How to judge scientific literature
An important part of reading scientific literature is to evaluate the scientific quality of an article. There are 3 checks that ensure the quality of a publication:
Depending on the journal or publisher, a publication has to go through several checks before it is published. These checks give a journal its status. For example, peer reviewed journals often have good quality articles. As a reader of an article, you can assess the quality of an article by looking at the following aspects:
- Editors – Scientific journals have an editorial board that checks the scientific quality of an article before it’s published, in contrast to most non-scientific journals.
- Publishers – there are publishers that only publish high-quality scientific books.
- Peer review – some journals only accept articles that are reviewed by peers to guarantee the quality of the publication.
- Search engine – some engines (e.g. Scopus, Web of Science) only include (peer reviewed) scientific journals in their library.
Reviews and the number of citations in a book/article can give a good indication of the quality of the publication. In case of citations, consider the publication dates with regard to the number of citations. An article that is published last year obviously cannot be cited as much as an article published ten years ago. Also check why it is cited: is the article used to support other ideas, or is it mainly used as a detractor?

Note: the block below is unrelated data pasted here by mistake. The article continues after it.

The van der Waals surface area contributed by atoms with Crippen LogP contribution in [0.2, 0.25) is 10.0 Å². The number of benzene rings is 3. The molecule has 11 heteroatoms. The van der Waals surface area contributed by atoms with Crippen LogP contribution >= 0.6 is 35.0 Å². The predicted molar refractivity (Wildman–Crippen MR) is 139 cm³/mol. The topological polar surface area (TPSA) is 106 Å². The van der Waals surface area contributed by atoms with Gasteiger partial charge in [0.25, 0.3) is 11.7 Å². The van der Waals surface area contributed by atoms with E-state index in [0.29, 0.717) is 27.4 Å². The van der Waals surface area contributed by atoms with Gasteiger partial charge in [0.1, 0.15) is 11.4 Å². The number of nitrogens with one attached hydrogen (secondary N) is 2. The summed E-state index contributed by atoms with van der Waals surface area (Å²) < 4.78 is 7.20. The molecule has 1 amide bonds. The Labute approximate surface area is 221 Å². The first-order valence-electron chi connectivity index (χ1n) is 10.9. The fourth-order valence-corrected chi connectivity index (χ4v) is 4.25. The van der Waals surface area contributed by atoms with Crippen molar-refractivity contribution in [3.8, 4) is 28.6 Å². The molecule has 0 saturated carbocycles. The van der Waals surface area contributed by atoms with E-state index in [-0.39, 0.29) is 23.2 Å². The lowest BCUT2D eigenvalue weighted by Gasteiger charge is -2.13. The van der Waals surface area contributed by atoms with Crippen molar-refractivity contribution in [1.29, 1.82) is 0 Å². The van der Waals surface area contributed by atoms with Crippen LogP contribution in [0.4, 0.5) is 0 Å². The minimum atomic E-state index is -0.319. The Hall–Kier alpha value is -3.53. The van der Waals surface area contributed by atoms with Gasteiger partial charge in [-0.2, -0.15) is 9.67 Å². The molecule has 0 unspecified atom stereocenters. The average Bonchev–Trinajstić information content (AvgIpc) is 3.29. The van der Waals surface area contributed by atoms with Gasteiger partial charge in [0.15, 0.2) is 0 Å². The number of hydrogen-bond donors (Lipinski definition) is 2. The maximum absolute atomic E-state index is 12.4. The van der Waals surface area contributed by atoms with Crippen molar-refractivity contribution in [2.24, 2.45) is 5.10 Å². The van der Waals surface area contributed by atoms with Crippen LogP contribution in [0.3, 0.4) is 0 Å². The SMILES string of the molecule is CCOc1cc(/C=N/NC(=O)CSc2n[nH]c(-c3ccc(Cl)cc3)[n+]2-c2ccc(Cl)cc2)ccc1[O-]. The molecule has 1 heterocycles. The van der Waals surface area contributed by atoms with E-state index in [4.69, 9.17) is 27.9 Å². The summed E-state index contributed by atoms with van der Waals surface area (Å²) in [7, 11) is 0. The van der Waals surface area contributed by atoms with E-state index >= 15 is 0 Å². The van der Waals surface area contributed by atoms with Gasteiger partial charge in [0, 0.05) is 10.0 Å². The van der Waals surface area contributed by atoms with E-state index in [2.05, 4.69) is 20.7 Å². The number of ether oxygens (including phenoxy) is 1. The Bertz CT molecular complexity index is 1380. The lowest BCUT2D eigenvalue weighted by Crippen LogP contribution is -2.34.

Sometimes, mainly for non-scientific sources, you have to carry out a check yourself. Often, these kind of sources are not peer reviewed and thus require extra caution before you can use them in a scientific context. Questions to ask to verify the quality of the source are:
- Are the author, publisher and the date of publication specified?
- What are the affinities of the author/publisher? What is their background, and in which position did they write the article?
- Who is the target audience of the article?
- Is the use of language scientific/professional?
If, after the aforementioned checks, you are still not sure about the quality of your source, it is always a good idea to discuss this with your supervisor or experienced staff member.
For more information, also see:
Evaluating sources | Utrecht University (uu.nl)
Get going – Evaluating sources – LibGuides at Utrecht University (uu.nl)